Rick Hendrick says seat came loose in plane crash
CHARLOTTE, N.C.—NASCAR team owner Rick Hendrick said Monday his seat came loose in the Oct. 31 plane crash that left him with four broken ribs and a broken shoulder.
The Gulfstream G150 had brake problems upon landing at the Key West Airport in Florida. The private plane ran off the runway, and despite wearing his seat belt, Hendrick was still injured.
"My belt was on, and something came loose in the seat itself," Hendrick said. "I hit the bulkhead and my wife. My chest and head went into the seat in front of me, and that's where I (broke) my ribs and I had a concussion."
Hendrick was hospitalized for a week in North Carolina after the accident. His wife, Linda, sustained minor cuts and bruises in the crash, but the two pilots were not injured.
The plane was co-owned by Hendrick and five-time NASCAR champion Jimmie Johnson, and was primarily used to shuttle Johnson and his family to and from races.
Hendrick spent three weeks after the accident sleeping in a chair, and only recently has been able to sleep in a bed. He's still undergoing daily therapy sessions, and won't travel to Las Vegas for this week's season-ending awards ceremony.
Hendrick also missed the final three races of the season, and wasn't on hand when Tony Stewart officially ended Johnson's five-year reign.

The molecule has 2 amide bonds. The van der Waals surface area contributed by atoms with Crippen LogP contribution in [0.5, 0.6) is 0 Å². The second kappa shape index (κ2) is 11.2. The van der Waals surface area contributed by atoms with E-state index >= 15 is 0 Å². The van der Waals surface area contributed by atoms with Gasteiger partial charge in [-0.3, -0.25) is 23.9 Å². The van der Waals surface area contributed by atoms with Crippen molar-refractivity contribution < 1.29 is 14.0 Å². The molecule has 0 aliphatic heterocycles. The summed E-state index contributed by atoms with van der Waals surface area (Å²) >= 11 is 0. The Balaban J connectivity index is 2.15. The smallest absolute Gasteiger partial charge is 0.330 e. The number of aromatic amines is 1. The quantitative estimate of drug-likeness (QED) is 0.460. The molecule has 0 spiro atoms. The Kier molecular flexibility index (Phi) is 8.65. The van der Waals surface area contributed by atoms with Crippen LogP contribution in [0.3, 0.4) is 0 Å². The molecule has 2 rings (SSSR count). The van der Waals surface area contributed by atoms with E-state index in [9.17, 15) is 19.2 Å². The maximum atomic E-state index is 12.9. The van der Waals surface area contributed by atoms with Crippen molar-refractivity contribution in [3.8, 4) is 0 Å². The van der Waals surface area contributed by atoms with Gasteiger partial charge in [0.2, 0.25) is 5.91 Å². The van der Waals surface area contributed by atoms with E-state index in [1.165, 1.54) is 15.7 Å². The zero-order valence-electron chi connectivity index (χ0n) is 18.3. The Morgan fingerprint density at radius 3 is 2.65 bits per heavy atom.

"Trying to sleep and move and getting therapy takes most of the day," he said. "My wife is doing good. She busted her leg up, but I'm not a spring chicken anymore. I don't bounce back quite as quick.
"I'm just going to probably take it easy for a few more weeks and continue to do my therapy."
A Hendrick plane in 2004 crashed en route to a race at Martinsville, killing all 10 aboard, including Hendrick's son, brother and twin nieces.
But Hendrick said he's not scared to fly.
"No," he said quickly. "I actually flew home that night. I'm good there.
"We were very fortunate. We're glad that it wasn't any worse than it was. We're healing up. We don't have any of the answers yet on exactly what happened there, but there's a lot of smart people involved and we'll get that figured out pretty soon, I hope."